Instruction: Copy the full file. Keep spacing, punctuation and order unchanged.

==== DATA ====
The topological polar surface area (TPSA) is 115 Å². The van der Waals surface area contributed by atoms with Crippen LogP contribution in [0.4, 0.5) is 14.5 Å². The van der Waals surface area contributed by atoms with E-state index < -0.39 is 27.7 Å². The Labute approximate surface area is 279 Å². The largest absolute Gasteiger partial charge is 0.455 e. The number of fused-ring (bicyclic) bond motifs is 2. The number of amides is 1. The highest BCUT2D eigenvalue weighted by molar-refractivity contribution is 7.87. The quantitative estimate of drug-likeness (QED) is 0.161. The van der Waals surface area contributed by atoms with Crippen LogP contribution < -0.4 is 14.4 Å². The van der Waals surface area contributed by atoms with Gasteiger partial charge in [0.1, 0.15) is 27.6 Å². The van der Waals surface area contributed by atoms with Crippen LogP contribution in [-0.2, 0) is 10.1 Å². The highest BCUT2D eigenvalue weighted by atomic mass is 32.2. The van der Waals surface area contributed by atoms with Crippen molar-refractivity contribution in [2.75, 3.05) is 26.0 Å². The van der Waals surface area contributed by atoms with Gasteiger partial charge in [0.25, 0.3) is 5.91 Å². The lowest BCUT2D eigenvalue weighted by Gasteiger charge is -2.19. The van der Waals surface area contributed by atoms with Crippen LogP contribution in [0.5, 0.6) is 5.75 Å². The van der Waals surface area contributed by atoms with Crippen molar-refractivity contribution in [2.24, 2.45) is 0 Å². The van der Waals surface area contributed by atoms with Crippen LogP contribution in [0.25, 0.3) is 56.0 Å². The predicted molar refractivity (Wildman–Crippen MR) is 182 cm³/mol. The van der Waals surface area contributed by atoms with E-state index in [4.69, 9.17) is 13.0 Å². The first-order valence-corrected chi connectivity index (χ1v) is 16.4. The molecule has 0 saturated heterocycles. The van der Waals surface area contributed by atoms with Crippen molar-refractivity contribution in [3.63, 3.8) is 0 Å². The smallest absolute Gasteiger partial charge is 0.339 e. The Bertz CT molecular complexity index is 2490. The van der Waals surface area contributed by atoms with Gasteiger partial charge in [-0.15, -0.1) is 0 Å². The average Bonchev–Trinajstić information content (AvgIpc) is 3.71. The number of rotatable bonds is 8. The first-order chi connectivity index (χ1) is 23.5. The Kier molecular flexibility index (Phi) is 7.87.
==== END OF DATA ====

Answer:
The topological polar surface area (TPSA) is 115 Å². The van der Waals surface area contributed by atoms with Crippen LogP contribution in [0.4, 0.5) is 14.5 Å². The van der Waals surface area contributed by atoms with E-state index < -0.39 is 27.7 Å². The Labute approximate surface area is 279 Å². The largest absolute Gasteiger partial charge is 0.455 e. The number of fused-ring (bicyclic) bond motifs is 2. The number of amides is 1. The highest BCUT2D eigenvalue weighted by molar-refractivity contribution is 7.87. The quantitative estimate of drug-likeness (QED) is 0.161. The van der Waals surface area contributed by atoms with Crippen LogP contribution < -0.4 is 14.4 Å². The van der Waals surface area contributed by atoms with Gasteiger partial charge in [0.1, 0.15) is 27.6 Å². The van der Waals surface area contributed by atoms with Crippen LogP contribution in [-0.2, 0) is 10.1 Å². The highest BCUT2D eigenvalue weighted by atomic mass is 32.2. The van der Waals surface area contributed by atoms with Crippen molar-refractivity contribution in [2.75, 3.05) is 26.0 Å². The van der Waals surface area contributed by atoms with Gasteiger partial charge in [0.25, 0.3) is 5.91 Å². The lowest BCUT2D eigenvalue weighted by Gasteiger charge is -2.19. The van der Waals surface area contributed by atoms with Crippen LogP contribution in [0.5, 0.6) is 5.75 Å². The van der Waals surface area contributed by atoms with Crippen molar-refractivity contribution in [2.24, 2.45) is 0 Å². The van der Waals surface area contributed by atoms with Crippen LogP contribution in [0.25, 0.3) is 56.0 Å². The predicted molar refractivity (Wildman–Crippen MR) is 182 cm³/mol. The van der Waals surface area contributed by atoms with E-state index in [4.69, 9.17) is 13.0 Å². The first-order valence-corrected chi connectivity index (χ1v) is 16.4. The molecule has 0 saturated heterocycles. The van der Waals surface area contributed by atoms with Crippen molar-refractivity contribution in [3.63, 3.8) is 0 Å². The smallest absolute Gasteiger partial charge is 0.339 e. The Bertz CT molecular complexity index is 2490. The van der Waals surface area contributed by atoms with Gasteiger partial charge in [-0.15, -0.1) is 0 Å². The average Bonchev–Trinajstić information content (AvgIpc) is 3.71. The number of rotatable bonds is 8. The first-order chi connectivity index (χ1) is 23.5. The Kier molecular flexibility index (Phi) is 7.87.